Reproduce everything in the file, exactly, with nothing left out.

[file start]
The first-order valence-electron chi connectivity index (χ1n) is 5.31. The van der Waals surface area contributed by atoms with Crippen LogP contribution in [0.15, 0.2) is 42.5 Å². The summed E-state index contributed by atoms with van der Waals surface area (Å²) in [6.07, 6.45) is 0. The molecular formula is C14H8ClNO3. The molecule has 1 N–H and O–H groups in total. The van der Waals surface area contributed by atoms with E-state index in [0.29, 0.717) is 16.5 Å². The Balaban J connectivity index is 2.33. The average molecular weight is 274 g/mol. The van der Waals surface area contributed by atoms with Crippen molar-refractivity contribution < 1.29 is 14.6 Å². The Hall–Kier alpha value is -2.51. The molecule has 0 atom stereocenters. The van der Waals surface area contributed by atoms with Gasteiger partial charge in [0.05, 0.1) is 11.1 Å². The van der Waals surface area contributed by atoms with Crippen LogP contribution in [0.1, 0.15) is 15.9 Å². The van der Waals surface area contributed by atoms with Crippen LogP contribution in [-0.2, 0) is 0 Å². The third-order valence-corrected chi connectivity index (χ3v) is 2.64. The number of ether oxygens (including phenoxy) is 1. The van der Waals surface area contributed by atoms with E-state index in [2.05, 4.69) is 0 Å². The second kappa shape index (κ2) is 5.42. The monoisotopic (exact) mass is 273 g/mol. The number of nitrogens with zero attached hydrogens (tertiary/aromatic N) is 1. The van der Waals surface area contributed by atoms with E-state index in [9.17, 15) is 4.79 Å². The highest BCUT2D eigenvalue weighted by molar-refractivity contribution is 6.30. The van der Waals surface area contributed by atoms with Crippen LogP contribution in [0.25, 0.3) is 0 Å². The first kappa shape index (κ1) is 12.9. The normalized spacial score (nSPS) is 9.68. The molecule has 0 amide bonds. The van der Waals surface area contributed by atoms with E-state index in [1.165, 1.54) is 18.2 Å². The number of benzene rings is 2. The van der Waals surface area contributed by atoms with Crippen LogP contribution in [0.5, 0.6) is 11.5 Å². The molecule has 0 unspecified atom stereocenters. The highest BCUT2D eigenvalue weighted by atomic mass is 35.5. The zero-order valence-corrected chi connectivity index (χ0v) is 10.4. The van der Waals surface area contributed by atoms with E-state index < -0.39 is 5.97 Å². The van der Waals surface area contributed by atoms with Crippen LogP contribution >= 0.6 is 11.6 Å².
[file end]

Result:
The first-order valence-electron chi connectivity index (χ1n) is 5.31. The van der Waals surface area contributed by atoms with Crippen LogP contribution in [0.15, 0.2) is 42.5 Å². The summed E-state index contributed by atoms with van der Waals surface area (Å²) in [6.07, 6.45) is 0. The molecular formula is C14H8ClNO3. The molecule has 1 N–H and O–H groups in total. The van der Waals surface area contributed by atoms with E-state index in [0.29, 0.717) is 16.5 Å². The Balaban J connectivity index is 2.33. The average molecular weight is 274 g/mol. The van der Waals surface area contributed by atoms with Crippen molar-refractivity contribution < 1.29 is 14.6 Å². The Hall–Kier alpha value is -2.51. The molecule has 0 atom stereocenters. The van der Waals surface area contributed by atoms with Gasteiger partial charge in [0.05, 0.1) is 11.1 Å². The van der Waals surface area contributed by atoms with Crippen LogP contribution in [0.1, 0.15) is 15.9 Å². The van der Waals surface area contributed by atoms with Crippen LogP contribution in [-0.2, 0) is 0 Å². The third-order valence-corrected chi connectivity index (χ3v) is 2.64. The number of ether oxygens (including phenoxy) is 1. The van der Waals surface area contributed by atoms with E-state index in [2.05, 4.69) is 0 Å². The second kappa shape index (κ2) is 5.42. The monoisotopic (exact) mass is 273 g/mol. The number of nitrogens with zero attached hydrogens (tertiary/aromatic N) is 1. The van der Waals surface area contributed by atoms with E-state index in [9.17, 15) is 4.79 Å². The highest BCUT2D eigenvalue weighted by molar-refractivity contribution is 6.30. The van der Waals surface area contributed by atoms with Crippen LogP contribution in [0.25, 0.3) is 0 Å². The first kappa shape index (κ1) is 12.9. The normalized spacial score (nSPS) is 9.68. The molecule has 0 amide bonds. The van der Waals surface area contributed by atoms with E-state index in [1.165, 1.54) is 18.2 Å². The number of benzene rings is 2. The van der Waals surface area contributed by atoms with Crippen LogP contribution in [0.5, 0.6) is 11.5 Å². The molecule has 0 unspecified atom stereocenters. The highest BCUT2D eigenvalue weighted by atomic mass is 35.5. The zero-order valence-corrected chi connectivity index (χ0v) is 10.4. The van der Waals surface area contributed by atoms with E-state index < -0.39 is 5.97 Å². The van der Waals surface area contributed by atoms with Crippen LogP contribution >= 0.6 is 11.6 Å².